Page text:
Prefiguration of the Resurrection in the Easter Canon10 April 2018
No other hymnological text expresses the redemptive, existential and metaphysical dimension of the Resurrection with such completeness and power as does the incomparable canon by Saint John the Damascan.
It’s a masterpiece of Byzantine poetry and one of the most beautiful texts in world literature. Full of sublime spirituality, lyrical expressions and messages of salvation, the Damascan’s canon announces to people of every era ‘the glad tidings of the Resurrection’, the abolition of death, the fulness of life and the triumph of the last days. Above all, however, it stresses the quality and quantity of the joy of the Resurrection. It shows us the way and tells us what we need in order to see the Resurrection. It strengthens us in our efforts to overcome physical and moral evil with the vision and certainty of participation ‘in the unfading day in the kingdom’ of the Lord.
The wonderful poetic expressions, the selection of the most impressive words from Greek’s rich vocabulary, the ardent spirit of faith and hope, and, above all, an outpouring of powerful experiences of life are the main features which contribute to the composition of this magnificent canon.
One basic element which is readily observable in the hymn are the prefigurations of the Resurrection, drawn from the Old Testament, which are to be found throughout the canon.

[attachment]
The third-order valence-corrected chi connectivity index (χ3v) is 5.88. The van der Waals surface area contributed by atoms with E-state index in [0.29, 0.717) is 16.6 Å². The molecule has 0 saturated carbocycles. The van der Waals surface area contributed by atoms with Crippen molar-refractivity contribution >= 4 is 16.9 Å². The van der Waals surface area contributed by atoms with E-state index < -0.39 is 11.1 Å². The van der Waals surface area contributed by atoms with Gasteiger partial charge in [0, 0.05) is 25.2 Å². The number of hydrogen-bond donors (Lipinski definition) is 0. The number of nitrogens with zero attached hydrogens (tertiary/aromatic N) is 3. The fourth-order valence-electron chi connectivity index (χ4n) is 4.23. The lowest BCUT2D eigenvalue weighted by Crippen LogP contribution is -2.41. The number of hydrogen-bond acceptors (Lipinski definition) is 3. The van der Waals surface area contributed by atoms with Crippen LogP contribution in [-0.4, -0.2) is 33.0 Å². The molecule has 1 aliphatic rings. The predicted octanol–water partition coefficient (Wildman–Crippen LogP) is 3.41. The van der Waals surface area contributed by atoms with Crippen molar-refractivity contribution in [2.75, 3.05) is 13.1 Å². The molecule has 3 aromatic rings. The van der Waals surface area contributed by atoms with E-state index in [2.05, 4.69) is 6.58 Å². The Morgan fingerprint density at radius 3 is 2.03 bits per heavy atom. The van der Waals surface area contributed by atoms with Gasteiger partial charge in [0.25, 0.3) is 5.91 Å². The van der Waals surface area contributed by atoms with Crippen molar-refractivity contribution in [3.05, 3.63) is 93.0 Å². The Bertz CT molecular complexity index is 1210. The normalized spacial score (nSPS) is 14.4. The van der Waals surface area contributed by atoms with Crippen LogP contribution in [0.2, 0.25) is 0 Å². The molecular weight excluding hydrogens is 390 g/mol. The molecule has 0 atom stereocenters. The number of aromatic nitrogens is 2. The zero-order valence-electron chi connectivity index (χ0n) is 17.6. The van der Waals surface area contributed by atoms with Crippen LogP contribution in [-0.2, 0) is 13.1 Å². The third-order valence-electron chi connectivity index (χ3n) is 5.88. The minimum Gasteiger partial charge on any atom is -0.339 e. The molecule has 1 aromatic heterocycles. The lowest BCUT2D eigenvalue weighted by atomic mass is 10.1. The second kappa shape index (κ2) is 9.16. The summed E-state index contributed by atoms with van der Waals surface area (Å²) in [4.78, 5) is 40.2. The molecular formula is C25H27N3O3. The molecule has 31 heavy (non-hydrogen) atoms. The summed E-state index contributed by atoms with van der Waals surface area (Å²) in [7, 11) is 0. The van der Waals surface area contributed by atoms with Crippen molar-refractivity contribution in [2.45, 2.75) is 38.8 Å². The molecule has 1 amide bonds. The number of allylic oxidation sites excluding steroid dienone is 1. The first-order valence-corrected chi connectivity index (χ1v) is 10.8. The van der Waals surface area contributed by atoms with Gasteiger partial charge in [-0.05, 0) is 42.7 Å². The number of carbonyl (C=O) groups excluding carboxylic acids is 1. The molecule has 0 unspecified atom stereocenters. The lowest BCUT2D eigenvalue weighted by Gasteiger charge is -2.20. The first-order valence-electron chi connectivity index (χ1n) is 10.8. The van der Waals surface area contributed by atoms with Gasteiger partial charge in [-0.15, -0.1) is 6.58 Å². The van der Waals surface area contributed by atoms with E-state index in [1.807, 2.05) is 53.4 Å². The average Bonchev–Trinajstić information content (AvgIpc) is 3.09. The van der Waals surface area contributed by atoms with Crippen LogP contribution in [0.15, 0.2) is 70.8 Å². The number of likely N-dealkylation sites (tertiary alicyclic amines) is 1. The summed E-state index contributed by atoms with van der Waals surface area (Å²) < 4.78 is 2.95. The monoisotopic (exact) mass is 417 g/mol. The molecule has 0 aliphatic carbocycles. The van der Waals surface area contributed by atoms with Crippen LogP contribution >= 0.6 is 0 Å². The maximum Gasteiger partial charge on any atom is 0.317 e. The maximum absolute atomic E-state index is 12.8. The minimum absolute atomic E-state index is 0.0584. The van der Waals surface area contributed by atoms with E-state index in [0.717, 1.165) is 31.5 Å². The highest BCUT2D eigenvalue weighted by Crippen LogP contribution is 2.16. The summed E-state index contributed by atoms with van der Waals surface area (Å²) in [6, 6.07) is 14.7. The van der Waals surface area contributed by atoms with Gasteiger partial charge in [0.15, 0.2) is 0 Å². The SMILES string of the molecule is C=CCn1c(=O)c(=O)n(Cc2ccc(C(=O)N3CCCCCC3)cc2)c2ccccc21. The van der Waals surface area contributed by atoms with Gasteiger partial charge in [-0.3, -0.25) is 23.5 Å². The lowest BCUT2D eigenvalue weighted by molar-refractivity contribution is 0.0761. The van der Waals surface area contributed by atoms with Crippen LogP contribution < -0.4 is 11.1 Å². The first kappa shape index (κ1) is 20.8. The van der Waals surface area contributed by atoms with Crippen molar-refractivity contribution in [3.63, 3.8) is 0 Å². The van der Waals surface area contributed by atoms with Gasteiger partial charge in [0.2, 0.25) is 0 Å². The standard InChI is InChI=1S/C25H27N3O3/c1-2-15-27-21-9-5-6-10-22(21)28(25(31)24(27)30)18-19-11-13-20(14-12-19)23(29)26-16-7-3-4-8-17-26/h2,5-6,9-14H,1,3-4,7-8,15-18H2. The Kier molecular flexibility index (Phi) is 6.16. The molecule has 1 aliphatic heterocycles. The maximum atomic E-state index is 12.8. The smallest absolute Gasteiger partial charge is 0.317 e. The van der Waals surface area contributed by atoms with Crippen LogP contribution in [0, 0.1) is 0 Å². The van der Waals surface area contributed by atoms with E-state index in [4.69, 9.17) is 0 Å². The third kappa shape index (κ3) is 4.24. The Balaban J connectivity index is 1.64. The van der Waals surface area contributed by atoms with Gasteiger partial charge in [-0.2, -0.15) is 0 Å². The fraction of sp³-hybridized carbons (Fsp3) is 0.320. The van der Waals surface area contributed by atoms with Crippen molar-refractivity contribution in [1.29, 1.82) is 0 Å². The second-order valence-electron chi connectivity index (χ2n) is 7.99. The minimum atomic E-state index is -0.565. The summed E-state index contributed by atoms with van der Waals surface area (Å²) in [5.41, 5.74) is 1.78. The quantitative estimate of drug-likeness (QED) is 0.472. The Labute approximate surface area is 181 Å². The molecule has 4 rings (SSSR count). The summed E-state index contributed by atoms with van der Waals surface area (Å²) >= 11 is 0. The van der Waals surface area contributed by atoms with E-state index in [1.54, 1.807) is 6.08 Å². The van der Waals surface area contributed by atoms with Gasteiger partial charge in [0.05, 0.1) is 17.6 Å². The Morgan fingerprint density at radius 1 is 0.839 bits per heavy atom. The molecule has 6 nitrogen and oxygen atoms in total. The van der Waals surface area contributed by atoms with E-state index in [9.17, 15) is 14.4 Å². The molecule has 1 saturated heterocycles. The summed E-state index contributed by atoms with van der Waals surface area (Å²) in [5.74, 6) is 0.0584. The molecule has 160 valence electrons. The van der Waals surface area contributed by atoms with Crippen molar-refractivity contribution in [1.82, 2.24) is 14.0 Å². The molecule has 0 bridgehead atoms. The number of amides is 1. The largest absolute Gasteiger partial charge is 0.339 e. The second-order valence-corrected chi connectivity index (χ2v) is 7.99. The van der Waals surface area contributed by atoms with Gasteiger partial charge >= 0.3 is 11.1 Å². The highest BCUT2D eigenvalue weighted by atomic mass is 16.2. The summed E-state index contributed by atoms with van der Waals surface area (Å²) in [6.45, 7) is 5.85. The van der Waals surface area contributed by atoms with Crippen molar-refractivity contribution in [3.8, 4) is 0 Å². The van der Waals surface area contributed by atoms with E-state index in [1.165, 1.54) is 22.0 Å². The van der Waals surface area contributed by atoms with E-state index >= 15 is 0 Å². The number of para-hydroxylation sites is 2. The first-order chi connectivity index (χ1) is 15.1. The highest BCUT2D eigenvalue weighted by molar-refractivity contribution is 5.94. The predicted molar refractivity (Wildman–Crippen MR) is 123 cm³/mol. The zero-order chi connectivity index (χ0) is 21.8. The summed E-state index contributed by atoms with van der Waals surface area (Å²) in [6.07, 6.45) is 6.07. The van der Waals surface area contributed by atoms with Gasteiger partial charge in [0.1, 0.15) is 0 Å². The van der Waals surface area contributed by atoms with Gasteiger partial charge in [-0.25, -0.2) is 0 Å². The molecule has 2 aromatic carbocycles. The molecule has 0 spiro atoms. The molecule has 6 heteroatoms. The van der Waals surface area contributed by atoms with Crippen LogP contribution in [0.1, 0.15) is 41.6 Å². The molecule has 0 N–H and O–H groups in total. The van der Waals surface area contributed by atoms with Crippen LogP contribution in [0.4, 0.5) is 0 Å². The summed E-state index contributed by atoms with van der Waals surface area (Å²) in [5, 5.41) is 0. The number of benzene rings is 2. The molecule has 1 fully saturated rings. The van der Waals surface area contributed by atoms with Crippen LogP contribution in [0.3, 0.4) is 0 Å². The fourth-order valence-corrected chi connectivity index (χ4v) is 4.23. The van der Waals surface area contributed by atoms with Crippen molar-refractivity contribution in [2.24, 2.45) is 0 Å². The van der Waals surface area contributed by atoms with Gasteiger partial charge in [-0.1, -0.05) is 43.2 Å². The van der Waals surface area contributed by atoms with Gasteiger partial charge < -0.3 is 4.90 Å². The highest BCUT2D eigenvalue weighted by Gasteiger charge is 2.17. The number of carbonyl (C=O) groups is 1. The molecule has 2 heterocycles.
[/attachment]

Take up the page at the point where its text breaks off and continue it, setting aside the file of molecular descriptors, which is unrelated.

* The first of these Old Testament references is in the irmos of the first canticle of the canon and contains the word ‘Pascha’. As we all know, ‘Pascha’ comes from the Hebrew ‘Pesach’, which means Passover. For the Hebrews, Pesach meant their salvation from slavery in Egypt and their establishment in the promised land. For Christians Pascha means passing from death to life, from enslavement to sin to the freedom of kinship with God, from the negative forces of the world to the positive forces of the Resurrection. And just as then, the Jews who were liberated from slavery to Pharaoh sang a hymn of victory, in a similar manner the new Israel of grace sings a hymn of triumph, since the Risen Lord ‘has passed us out of death over into life, and likewise from earth to heaven’.
*The second prefigurement of the Resurrection is the ‘new draught, not one miraculously issuing from a barren rock’, as Saint John says in the irmos of the 3rd canticle. According to the Biblical narrative in Exodus, when the Israelites were suffering from thirst in the desert, Moses struck a barren rock with his rod, causing abundant streams to flow, from which the people were able to slake their thirst. This event prefigures the ‘new draught’ which emerges from the life-bearing tomb in Jerusalem and is the fount of incorruption. It’s the sacrament of the Divine Eucharist, founded by God, the pre-eminent Easter meal of the Church, which is provided ‘for the remission of sins and life everlasting’ This is how believers experience Easter, this astonishing passover to another reality, to the ‘beginning of another, eternal way of life’
* In the irmos of the 4th canticle, with exceptional poetic skill, Saint John calls upon the Prophet Habakkuk to declare the Resurrection. In order to receive the prophetic message, Habakkuk had to stand at his watch and station himself on the ramparts. Saint John invites the prophet to stand on the spiritual ramparts and show humanity the ‘shining angel’ who is standing next to the empty tomb and announcing to the world ‘that Christ, the omnipotent, has risen’.